The First Step in Buying a Home…depends on who you ask

Okay so me and the Mrs are house hunting. How do you get started? If you Google “steps for buying a home” you’ll get a lot of websites with different number of steps. Some break it down into 5 simple steps; others detail it into 11 – 25 steps complete with graphs and flowcharts. Many make it sound like you must go through the steps in the order they present and to do otherwise would throw the universe into anarchy.

As you might expect, the reality is somewhere in between. What these sites really do is take the two most basic steps and break them down into sub-steps.  While there are common milestones in most home sales, there’s no such thing as a “routine” real estate transaction especially these days.

As someone who is deviating from the normal “script” quite a bit, my intention for this blog is to walk through the steps we are going through and tell you what we are doing at each “milestone.”

For anyone buying a home, it essentially it does boil down to

• Figuring out how much home you can afford
• Figuring out where you want to live

These two concepts are more related than you might initially think. Your income & credit might get you a condo in the Gold Coast, or a townhouse in Lincoln Park or a Single Family Home (SFH) in Lake View. Or you might be surprised to learn none of these are options for you because you simply don’t earn enough or are like my wife and I, already own two properties.

Almost everyone I know is in this second boat. We all bought into the idea of a condo as a starter home and now in the post-boom bust, we are stuck with properties we cannot sell. So some of the top notch neighborhoods in Chicago are out of the question for us. To be honest, I really didn’t want to live in Lincoln Park anyway.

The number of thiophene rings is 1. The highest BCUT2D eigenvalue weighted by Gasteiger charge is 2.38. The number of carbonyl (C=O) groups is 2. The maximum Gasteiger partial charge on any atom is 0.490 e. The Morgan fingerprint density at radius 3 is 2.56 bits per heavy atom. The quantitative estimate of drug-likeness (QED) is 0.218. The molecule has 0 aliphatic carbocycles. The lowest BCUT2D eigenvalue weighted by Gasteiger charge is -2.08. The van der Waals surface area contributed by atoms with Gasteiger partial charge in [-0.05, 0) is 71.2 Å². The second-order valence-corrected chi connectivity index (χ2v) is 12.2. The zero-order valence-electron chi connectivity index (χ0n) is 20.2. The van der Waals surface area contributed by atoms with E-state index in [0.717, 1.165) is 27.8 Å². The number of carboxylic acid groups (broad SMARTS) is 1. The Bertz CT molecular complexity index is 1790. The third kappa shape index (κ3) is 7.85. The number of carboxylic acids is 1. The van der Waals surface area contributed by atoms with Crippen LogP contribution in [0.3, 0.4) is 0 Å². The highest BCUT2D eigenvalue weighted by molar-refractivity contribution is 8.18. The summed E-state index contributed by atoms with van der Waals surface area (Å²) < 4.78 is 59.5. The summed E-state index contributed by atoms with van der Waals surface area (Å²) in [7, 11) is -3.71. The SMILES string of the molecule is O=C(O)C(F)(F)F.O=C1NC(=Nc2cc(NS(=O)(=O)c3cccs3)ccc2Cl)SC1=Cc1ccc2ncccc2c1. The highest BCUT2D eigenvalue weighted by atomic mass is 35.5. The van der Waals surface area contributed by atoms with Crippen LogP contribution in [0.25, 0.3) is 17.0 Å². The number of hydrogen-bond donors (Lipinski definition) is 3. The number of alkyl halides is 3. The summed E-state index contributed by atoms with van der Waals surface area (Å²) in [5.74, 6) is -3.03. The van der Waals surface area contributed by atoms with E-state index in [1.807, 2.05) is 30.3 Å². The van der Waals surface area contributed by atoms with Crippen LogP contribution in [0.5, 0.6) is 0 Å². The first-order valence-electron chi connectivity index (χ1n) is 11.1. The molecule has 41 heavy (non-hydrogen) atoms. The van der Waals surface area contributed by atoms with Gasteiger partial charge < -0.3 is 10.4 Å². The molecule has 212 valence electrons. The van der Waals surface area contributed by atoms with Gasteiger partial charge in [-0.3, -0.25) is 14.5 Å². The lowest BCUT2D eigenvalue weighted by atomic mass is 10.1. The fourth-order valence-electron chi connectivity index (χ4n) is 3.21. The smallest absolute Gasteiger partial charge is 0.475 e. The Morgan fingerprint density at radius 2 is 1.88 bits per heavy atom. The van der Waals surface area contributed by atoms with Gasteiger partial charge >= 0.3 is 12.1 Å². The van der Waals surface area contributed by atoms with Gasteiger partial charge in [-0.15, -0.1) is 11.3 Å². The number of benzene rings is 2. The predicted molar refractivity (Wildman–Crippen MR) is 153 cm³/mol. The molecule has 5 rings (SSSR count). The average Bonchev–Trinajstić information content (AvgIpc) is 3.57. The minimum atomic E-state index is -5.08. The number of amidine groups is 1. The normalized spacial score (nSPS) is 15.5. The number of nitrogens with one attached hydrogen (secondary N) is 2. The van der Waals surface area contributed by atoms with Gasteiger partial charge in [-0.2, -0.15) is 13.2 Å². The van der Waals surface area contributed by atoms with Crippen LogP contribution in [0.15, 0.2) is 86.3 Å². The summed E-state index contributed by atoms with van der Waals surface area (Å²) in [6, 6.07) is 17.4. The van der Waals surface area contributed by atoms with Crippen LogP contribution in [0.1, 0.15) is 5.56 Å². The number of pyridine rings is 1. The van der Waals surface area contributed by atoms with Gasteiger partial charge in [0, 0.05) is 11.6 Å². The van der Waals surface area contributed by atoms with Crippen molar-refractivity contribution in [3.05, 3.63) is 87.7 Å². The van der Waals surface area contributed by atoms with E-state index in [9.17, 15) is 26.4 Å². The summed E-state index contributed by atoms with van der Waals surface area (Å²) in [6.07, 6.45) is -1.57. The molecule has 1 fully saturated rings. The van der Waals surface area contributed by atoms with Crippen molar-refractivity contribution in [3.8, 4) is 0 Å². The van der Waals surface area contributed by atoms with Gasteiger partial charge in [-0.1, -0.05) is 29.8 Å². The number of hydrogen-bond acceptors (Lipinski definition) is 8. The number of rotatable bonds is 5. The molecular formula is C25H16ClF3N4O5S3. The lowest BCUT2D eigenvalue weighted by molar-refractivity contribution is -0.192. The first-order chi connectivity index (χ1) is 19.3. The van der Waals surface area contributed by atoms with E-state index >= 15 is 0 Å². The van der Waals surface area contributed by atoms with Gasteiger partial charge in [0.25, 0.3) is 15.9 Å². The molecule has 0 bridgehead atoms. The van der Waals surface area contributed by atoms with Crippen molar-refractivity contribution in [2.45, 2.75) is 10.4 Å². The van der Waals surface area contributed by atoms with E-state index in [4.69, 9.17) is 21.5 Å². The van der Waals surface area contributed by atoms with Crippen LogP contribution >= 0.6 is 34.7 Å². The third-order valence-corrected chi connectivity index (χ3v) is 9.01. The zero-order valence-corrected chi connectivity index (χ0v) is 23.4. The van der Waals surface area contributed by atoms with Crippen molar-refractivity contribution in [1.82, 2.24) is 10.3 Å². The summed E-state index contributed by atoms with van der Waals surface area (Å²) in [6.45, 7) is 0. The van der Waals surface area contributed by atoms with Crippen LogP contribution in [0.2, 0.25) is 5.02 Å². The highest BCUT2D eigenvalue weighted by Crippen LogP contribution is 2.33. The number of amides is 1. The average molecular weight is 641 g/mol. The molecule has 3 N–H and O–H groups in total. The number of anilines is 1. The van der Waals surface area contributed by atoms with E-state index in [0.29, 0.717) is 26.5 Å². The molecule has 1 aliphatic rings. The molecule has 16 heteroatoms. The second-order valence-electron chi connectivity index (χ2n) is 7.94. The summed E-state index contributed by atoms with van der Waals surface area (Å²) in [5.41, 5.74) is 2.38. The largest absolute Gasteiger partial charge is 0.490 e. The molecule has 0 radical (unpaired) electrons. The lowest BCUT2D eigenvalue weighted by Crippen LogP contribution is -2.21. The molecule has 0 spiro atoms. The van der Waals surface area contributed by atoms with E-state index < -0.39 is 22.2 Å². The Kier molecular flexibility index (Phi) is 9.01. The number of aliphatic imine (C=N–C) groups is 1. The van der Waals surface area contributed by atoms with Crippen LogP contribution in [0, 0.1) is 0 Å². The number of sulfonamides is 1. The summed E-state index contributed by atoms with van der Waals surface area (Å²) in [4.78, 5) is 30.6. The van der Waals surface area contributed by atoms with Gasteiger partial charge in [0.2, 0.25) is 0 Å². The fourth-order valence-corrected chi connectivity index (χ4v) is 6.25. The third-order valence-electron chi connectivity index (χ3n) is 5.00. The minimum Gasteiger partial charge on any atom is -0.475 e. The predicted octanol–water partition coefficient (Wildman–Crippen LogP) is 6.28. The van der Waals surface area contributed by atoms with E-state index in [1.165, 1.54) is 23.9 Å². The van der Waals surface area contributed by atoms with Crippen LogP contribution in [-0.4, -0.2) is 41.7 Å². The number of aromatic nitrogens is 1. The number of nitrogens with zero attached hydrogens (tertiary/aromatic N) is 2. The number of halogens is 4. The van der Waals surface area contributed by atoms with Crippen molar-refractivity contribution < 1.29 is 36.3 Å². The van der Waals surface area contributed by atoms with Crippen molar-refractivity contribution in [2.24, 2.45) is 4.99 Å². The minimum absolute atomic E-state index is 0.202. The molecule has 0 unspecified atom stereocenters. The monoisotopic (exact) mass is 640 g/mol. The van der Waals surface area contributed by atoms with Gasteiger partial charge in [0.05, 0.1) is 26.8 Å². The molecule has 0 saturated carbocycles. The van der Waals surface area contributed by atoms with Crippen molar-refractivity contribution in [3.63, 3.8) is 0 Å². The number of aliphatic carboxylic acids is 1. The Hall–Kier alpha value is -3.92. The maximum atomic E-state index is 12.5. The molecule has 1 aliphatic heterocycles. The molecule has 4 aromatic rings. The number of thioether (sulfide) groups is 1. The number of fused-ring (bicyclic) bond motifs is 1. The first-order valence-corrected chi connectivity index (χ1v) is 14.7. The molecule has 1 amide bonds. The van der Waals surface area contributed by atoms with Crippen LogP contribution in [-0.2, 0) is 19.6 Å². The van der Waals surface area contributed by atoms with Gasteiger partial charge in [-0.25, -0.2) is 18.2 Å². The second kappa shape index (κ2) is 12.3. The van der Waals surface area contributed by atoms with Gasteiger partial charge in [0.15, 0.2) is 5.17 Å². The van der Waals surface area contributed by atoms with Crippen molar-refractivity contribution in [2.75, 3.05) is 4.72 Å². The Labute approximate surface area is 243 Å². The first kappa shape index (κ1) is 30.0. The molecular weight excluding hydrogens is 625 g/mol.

In order to know for certain, however, you have to get pre-approved.  You’ve probably seen those ads that promise “the lowest interest rate possible with our brokerage”. They imply that they can somehow give you a lower rate than anyone else.

House Hunting Lesson Numero Uno: A mortgage broker doesn’t give you a good rate — you give you a good rate. If you have good income, stellar credit and very little debt, you should qualify for the lowest rate possible. If you don’t, no broker in the world can help you….legally anyway.

That said, different brokers have access to different loan programs with different fees and requirements, so shop around as they say. You can visit as many lenders as you like and get several pre-approvals, but keep in mind that each one carries with it a new credit check, which will show up on future credit reports.  I have a few brokers under my belt because one handles construction loans (in case of fixer-upper) while another does streamlined FHA loans.  It’s important to keep your options open when it comes to loans and houses.

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